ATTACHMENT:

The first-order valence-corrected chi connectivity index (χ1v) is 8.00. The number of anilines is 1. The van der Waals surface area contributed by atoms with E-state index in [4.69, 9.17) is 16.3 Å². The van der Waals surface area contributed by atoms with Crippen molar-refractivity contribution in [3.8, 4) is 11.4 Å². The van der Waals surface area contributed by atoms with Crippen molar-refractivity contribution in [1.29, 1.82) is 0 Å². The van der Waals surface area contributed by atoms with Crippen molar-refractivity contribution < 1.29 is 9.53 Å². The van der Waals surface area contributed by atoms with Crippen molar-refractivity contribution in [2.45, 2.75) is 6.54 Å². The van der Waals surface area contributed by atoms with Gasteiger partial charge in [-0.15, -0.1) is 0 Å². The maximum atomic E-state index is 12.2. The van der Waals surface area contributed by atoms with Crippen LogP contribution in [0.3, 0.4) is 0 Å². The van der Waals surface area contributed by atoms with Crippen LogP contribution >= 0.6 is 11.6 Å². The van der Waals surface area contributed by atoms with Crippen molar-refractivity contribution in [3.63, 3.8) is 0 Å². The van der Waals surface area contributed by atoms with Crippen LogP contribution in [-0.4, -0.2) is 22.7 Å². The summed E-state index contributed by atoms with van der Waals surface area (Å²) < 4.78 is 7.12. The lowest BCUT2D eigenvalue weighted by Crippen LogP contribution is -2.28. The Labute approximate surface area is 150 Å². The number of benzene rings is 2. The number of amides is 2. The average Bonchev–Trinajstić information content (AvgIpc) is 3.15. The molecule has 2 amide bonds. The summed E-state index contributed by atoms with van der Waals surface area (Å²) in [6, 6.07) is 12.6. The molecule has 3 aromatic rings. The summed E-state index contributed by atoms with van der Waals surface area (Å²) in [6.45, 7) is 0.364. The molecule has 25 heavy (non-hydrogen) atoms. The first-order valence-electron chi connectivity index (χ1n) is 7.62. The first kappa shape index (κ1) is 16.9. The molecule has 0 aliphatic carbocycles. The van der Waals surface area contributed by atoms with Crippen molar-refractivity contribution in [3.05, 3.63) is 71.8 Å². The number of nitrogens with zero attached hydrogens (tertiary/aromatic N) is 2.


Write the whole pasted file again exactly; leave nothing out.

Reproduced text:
The first-order valence-corrected chi connectivity index (χ1v) is 8.00. The number of anilines is 1. The van der Waals surface area contributed by atoms with E-state index in [4.69, 9.17) is 16.3 Å². The van der Waals surface area contributed by atoms with Crippen molar-refractivity contribution in [3.8, 4) is 11.4 Å². The van der Waals surface area contributed by atoms with Crippen molar-refractivity contribution in [1.29, 1.82) is 0 Å². The van der Waals surface area contributed by atoms with Crippen molar-refractivity contribution < 1.29 is 9.53 Å². The van der Waals surface area contributed by atoms with Crippen molar-refractivity contribution in [2.45, 2.75) is 6.54 Å². The van der Waals surface area contributed by atoms with Gasteiger partial charge in [-0.15, -0.1) is 0 Å². The maximum atomic E-state index is 12.2. The van der Waals surface area contributed by atoms with Crippen LogP contribution in [0.3, 0.4) is 0 Å². The van der Waals surface area contributed by atoms with Crippen LogP contribution >= 0.6 is 11.6 Å². The van der Waals surface area contributed by atoms with Crippen molar-refractivity contribution in [3.63, 3.8) is 0 Å². The van der Waals surface area contributed by atoms with Crippen LogP contribution in [-0.4, -0.2) is 22.7 Å². The summed E-state index contributed by atoms with van der Waals surface area (Å²) < 4.78 is 7.12. The lowest BCUT2D eigenvalue weighted by Crippen LogP contribution is -2.28. The Labute approximate surface area is 150 Å². The number of benzene rings is 2. The number of amides is 2. The average Bonchev–Trinajstić information content (AvgIpc) is 3.15. The molecule has 2 amide bonds. The summed E-state index contributed by atoms with van der Waals surface area (Å²) in [6, 6.07) is 12.6. The molecule has 3 aromatic rings. The summed E-state index contributed by atoms with van der Waals surface area (Å²) in [6.45, 7) is 0.364. The molecule has 25 heavy (non-hydrogen) atoms. The first-order valence-electron chi connectivity index (χ1n) is 7.62. The first kappa shape index (κ1) is 16.9. The molecule has 0 aliphatic carbocycles. The van der Waals surface area contributed by atoms with Crippen molar-refractivity contribution in [3.05, 3.63) is 71.8 Å². The number of nitrogens with zero attached hydrogens (tertiary/aromatic N) is 2.